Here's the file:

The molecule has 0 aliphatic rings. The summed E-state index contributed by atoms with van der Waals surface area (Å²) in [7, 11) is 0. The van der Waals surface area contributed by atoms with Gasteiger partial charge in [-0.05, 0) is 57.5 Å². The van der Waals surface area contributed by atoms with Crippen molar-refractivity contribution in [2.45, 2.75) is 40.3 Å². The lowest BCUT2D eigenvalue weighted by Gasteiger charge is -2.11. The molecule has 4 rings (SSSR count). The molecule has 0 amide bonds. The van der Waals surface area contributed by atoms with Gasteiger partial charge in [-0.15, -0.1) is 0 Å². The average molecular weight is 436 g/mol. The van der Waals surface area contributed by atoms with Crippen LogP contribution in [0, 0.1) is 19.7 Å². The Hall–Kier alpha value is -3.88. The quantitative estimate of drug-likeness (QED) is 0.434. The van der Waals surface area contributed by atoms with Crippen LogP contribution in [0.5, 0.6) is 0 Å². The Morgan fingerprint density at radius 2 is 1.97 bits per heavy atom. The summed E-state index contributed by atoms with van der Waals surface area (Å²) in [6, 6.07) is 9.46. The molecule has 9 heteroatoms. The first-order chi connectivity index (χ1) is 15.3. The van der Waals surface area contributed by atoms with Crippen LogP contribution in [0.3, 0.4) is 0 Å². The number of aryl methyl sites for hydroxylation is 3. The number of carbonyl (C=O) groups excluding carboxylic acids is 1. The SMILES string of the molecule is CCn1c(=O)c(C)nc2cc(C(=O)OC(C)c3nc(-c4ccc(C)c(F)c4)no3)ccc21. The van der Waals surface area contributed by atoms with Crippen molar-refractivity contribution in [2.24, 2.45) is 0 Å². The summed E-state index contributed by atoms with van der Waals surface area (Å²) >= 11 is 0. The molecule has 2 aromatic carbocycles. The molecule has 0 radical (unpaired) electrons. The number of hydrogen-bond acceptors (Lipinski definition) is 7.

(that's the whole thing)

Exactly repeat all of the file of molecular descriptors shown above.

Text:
The molecule has 0 aliphatic rings. The summed E-state index contributed by atoms with van der Waals surface area (Å²) in [7, 11) is 0. The van der Waals surface area contributed by atoms with Gasteiger partial charge in [-0.05, 0) is 57.5 Å². The van der Waals surface area contributed by atoms with Crippen molar-refractivity contribution in [2.45, 2.75) is 40.3 Å². The lowest BCUT2D eigenvalue weighted by Gasteiger charge is -2.11. The molecule has 4 rings (SSSR count). The molecule has 0 amide bonds. The van der Waals surface area contributed by atoms with Gasteiger partial charge in [-0.15, -0.1) is 0 Å². The average molecular weight is 436 g/mol. The van der Waals surface area contributed by atoms with Crippen LogP contribution in [0, 0.1) is 19.7 Å². The Hall–Kier alpha value is -3.88. The quantitative estimate of drug-likeness (QED) is 0.434. The van der Waals surface area contributed by atoms with Crippen LogP contribution in [0.5, 0.6) is 0 Å². The Morgan fingerprint density at radius 2 is 1.97 bits per heavy atom. The summed E-state index contributed by atoms with van der Waals surface area (Å²) in [6, 6.07) is 9.46. The molecule has 9 heteroatoms. The first-order chi connectivity index (χ1) is 15.3. The van der Waals surface area contributed by atoms with Crippen LogP contribution in [0.3, 0.4) is 0 Å². The number of aryl methyl sites for hydroxylation is 3. The number of carbonyl (C=O) groups excluding carboxylic acids is 1. The SMILES string of the molecule is CCn1c(=O)c(C)nc2cc(C(=O)OC(C)c3nc(-c4ccc(C)c(F)c4)no3)ccc21. The van der Waals surface area contributed by atoms with Crippen molar-refractivity contribution in [2.24, 2.45) is 0 Å². The summed E-state index contributed by atoms with van der Waals surface area (Å²) >= 11 is 0. The molecule has 2 aromatic carbocycles. The molecule has 0 radical (unpaired) electrons. The number of hydrogen-bond acceptors (Lipinski definition) is 7.